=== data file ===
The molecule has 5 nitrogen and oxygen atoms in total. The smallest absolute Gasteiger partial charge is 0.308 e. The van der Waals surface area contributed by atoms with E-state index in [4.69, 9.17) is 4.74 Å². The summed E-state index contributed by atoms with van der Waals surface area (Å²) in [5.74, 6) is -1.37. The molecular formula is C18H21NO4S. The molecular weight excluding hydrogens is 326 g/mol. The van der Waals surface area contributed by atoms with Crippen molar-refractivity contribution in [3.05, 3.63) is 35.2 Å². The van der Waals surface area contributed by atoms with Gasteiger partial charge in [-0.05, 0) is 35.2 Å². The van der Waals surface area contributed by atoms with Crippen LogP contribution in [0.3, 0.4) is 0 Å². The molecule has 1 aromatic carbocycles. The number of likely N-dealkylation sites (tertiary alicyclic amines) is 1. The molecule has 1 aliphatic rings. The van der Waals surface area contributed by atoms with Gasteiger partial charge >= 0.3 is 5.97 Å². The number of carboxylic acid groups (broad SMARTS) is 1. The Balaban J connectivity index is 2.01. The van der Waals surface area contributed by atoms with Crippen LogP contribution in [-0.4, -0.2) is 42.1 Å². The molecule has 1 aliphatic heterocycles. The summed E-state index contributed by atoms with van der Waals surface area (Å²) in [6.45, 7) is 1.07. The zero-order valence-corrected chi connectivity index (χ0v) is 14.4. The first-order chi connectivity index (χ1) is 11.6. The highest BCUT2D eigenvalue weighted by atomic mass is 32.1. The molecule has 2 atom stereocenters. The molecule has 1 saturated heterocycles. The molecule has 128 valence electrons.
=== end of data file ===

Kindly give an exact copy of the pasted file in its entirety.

The molecule has 5 nitrogen and oxygen atoms in total. The smallest absolute Gasteiger partial charge is 0.308 e. The van der Waals surface area contributed by atoms with E-state index in [4.69, 9.17) is 4.74 Å². The summed E-state index contributed by atoms with van der Waals surface area (Å²) in [5.74, 6) is -1.37. The molecular formula is C18H21NO4S. The molecular weight excluding hydrogens is 326 g/mol. The van der Waals surface area contributed by atoms with Crippen molar-refractivity contribution in [3.05, 3.63) is 35.2 Å². The van der Waals surface area contributed by atoms with Gasteiger partial charge in [-0.05, 0) is 35.2 Å². The van der Waals surface area contributed by atoms with Crippen LogP contribution in [0.3, 0.4) is 0 Å². The molecule has 1 aromatic carbocycles. The number of likely N-dealkylation sites (tertiary alicyclic amines) is 1. The molecule has 1 aliphatic rings. The van der Waals surface area contributed by atoms with Gasteiger partial charge >= 0.3 is 5.97 Å². The number of carboxylic acid groups (broad SMARTS) is 1. The Balaban J connectivity index is 2.01. The van der Waals surface area contributed by atoms with Crippen LogP contribution in [-0.4, -0.2) is 42.1 Å². The molecule has 1 aliphatic heterocycles. The summed E-state index contributed by atoms with van der Waals surface area (Å²) in [6.45, 7) is 1.07. The zero-order valence-corrected chi connectivity index (χ0v) is 14.4. The first-order chi connectivity index (χ1) is 11.6. The highest BCUT2D eigenvalue weighted by atomic mass is 32.1. The molecule has 2 atom stereocenters. The molecule has 1 saturated heterocycles. The molecule has 128 valence electrons.